Sing 0,0002 0,0564 -0,1037 0,0080 -0,9426 21,0417

US 0,0003 0,0366 -0,0701 0,00652 -0,697 13,779

JP -0,0001 0,0912 -0,0736 0,0094 0,465 14,741

0,0001 -0,0002 -0,0001 0,0466 0,0489 0,0613 -0,0835 -0,0601 -0,0657 0,0111 0,0106 0,0113 -0,3417 0,0226 -0,1437 8,4770 6,060 6,778 while post-crisis period spans

To highlight the short run relations between the movements of the stock markets, the standard correlation coefficients are reported in Table 3. It was used to measure the extent of the association between the stock markets. During pre- and post-crisis periods, all 20 correlations pairs are found to be significantly correlated, at least at the 10% significant levels. Among ASEAN, Malaysia was recorded to have the highest correlation in stock return with Singapore, while Thailand is shown to have the lowest correlated returns with Indonesia during the pre-crisis period. During post-crisis period, Singapore is again found to have the most correlated market returns with Malaysia, whereas Malaysia and the Philippines are found to have the lowest correlated returns in the region. Furthermore, the correlation coefficients of the Indonesian stock returns are relatively lower than in the rest of the ASEAN markets. This indicates that geographically and economically close markets such as Singapore and Malaysia exhibit high correlations of stock returns (0.70), while the correlation coefficients between other stock markets are ranging from 0.05 to 0.50. As for short run relations among the stock markets of ASEAN with the US and Japan, Singapore 8

During a year of the 1997 financial crisis (January to December 1997), except the US stock market, all other stock markets witnessed a negative average daily returns.

9

was recorded to have the highest correlation with the US and Japan in both pre- and postcrisis periods. In addition, comparing to the pre-crisis period, we find a marked increase in short run interactions among pairs of market returns during the post-crisis period. The increase in the market correlation is recorded for 14 pairs from 21 possible pairs of equity returns. This is indicated by the bold figures in the top-diagonal of Table 3. The significance increase in the correlation coefficients in the ASEAN markets indicate that there are short term co-movement among the markets, which suggests that the benefits of any short term diversification, or speculative activities, are limited within the region. Table 3: Correlation of the Stock Returns during Pre- and Post-Crisis Periods Thai

Ind

May

Phil

Sing

US

JP

0.276 0.053 Thai 0.226 0.239 0.494 0.214 Ind 0.048 -0.008 0.192 0.220 0.276 0.138 May 0.409 0.106 0.169 0.498 0.013 0.281 Phil 0.199 0.114 0.214 0.247 0.041 0.202 Sing 0.404 0.084 0.690 0.242 0.130 0.367 US 0.055 0,017 0.100 0.040 0.116 0.108 JP 0.195 0.020 0.279 0.102 0.333 0.119 Note: The bottom diagonal provides correlation coefficients for pre-crisis period, while the top diagonal provides correlation coefficients for post-crisis period. The figures in bold in the topdiagonal indicate the cases of increased correlations.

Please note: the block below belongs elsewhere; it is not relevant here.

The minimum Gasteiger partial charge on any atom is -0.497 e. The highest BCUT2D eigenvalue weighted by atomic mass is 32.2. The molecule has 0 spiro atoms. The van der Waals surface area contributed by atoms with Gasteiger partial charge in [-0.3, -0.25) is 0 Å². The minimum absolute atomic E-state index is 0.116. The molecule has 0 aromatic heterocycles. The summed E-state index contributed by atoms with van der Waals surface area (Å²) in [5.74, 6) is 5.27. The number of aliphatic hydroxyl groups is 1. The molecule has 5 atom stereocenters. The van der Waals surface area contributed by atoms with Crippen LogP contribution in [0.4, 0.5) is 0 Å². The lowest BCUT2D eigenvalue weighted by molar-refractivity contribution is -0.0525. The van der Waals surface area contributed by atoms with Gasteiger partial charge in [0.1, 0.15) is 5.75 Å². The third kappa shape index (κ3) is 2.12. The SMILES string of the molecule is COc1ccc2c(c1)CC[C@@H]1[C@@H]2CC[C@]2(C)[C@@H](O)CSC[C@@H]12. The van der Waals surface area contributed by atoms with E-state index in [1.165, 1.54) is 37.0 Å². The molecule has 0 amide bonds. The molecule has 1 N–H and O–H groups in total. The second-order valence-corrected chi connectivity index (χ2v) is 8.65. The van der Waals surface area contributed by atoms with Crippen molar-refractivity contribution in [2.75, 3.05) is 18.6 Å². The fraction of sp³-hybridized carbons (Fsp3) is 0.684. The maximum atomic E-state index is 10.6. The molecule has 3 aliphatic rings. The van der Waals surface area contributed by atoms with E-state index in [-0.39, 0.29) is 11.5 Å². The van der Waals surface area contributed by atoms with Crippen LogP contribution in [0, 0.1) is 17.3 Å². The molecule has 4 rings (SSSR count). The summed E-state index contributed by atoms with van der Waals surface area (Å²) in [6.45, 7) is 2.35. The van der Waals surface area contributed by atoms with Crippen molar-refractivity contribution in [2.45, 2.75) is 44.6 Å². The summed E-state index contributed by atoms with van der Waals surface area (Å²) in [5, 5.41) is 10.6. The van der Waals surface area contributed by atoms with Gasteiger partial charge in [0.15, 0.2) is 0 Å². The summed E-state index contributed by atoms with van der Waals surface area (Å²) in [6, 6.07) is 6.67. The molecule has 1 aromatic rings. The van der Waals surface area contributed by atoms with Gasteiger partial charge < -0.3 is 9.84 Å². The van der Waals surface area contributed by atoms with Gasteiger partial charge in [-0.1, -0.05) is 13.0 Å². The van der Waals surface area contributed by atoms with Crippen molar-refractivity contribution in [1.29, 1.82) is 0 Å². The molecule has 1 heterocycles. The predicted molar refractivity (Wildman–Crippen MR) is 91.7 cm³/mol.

4.1. Tests of the Unit Roots Hypothesis In order to obtain credible and robust results for any conventional regression analysis, the data to be analyzed should be stationary (Gujarati, 1995). Hence, to test for stationarity, the ADF and PP tests are performed based on model with constant and trend. Table 4 reports the ADF and PP tests statistics that examine the presence of unit roots (non-stationary) for all stock indices. Table 4: Unit Root Tests Variable

Pre-Crisis Period Level First-Difference

Post-Crisis Period Level First-Difference

ADF PP ADF PP ADF PP ADF PP -2,873 -2,837 -53.63*** -53.67*** -1,987 -1,997 -11.68*** -34.04*** May -2,740 -2,543 -9.98*** -50.53*** -2,175 -2,003 -8.38*** -33.97*** Ind -1,579 -1,706 -15.58*** -54.32*** -1,531 -1,756 -12.22*** -34.61*** Thai -2,742 -2,547 -12.50*** -54.56*** -2,495 -2,617 -14.33*** -34.94*** Sing -2,436 -2,282 -20.80*** -49.22*** -2,309 -2,224 -19.17*** -33.88*** Phil -2,171 -2,391 -21.55*** -56.77*** -2,559 -2,325 -35.20*** -35.68*** US -2,307 -2,320 -14.82*** -53.60*** -2,862 -2,581 -14.35*** -34.84*** JP Note: *** denotes significance at the 1% level. The lag lengths included in the models are based on the Akaike Information Criteria (AIC). The above tests of ADF (Augmented Dickey-Fuller) and PP (PhillipsPerron) are based on model with constant and trend.

The study finds that all stock indices contain a unit root, implying that the null- hypothesis of the presence of a unit root at level cannot be rejected even at the 1% significance level. Since the indices are found to be non-stationary at levels, the first differences for whole models are taken. The same tests are applied to the first differences of the indices and the results show that all the indices become stationary after differencing once. This result indicates that all index levels are integrated of order one, I(1) and, therefore, we can proceed to the cointegration analysis with these indices because they are all integrated in the same order as required for cointegration. For our present analysis, this, therefore, serves as a prerequisite for our empirical models.

10